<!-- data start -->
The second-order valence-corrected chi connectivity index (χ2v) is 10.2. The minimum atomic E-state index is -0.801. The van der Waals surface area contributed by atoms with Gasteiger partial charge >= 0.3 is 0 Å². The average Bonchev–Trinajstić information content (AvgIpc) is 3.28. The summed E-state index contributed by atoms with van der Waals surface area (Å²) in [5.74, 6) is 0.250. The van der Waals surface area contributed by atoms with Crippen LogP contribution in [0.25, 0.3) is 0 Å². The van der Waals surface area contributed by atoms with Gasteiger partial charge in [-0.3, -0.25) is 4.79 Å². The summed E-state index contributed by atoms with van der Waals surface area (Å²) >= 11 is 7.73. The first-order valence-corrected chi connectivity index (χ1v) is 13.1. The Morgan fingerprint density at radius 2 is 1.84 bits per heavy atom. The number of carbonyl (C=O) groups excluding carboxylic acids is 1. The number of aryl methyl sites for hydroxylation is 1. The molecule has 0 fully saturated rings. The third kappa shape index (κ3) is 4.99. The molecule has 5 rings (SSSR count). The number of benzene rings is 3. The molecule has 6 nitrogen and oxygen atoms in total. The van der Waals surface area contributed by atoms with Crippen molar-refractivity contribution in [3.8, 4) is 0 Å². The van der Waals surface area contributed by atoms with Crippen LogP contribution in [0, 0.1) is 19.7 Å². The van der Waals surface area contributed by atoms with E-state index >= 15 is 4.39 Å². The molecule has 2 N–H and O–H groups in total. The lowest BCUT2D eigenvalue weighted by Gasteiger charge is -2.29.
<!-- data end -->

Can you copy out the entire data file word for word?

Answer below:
The second-order valence-corrected chi connectivity index (χ2v) is 10.2. The minimum atomic E-state index is -0.801. The van der Waals surface area contributed by atoms with Gasteiger partial charge >= 0.3 is 0 Å². The average Bonchev–Trinajstić information content (AvgIpc) is 3.28. The summed E-state index contributed by atoms with van der Waals surface area (Å²) in [5.74, 6) is 0.250. The van der Waals surface area contributed by atoms with Crippen LogP contribution in [0.25, 0.3) is 0 Å². The van der Waals surface area contributed by atoms with Gasteiger partial charge in [-0.3, -0.25) is 4.79 Å². The summed E-state index contributed by atoms with van der Waals surface area (Å²) >= 11 is 7.73. The first-order valence-corrected chi connectivity index (χ1v) is 13.1. The Morgan fingerprint density at radius 2 is 1.84 bits per heavy atom. The number of carbonyl (C=O) groups excluding carboxylic acids is 1. The number of aryl methyl sites for hydroxylation is 1. The molecule has 0 fully saturated rings. The third kappa shape index (κ3) is 4.99. The molecule has 5 rings (SSSR count). The number of benzene rings is 3. The molecule has 6 nitrogen and oxygen atoms in total. The van der Waals surface area contributed by atoms with Crippen molar-refractivity contribution in [3.8, 4) is 0 Å². The van der Waals surface area contributed by atoms with Crippen LogP contribution in [0, 0.1) is 19.7 Å². The van der Waals surface area contributed by atoms with E-state index >= 15 is 4.39 Å². The molecule has 2 N–H and O–H groups in total. The lowest BCUT2D eigenvalue weighted by Gasteiger charge is -2.29.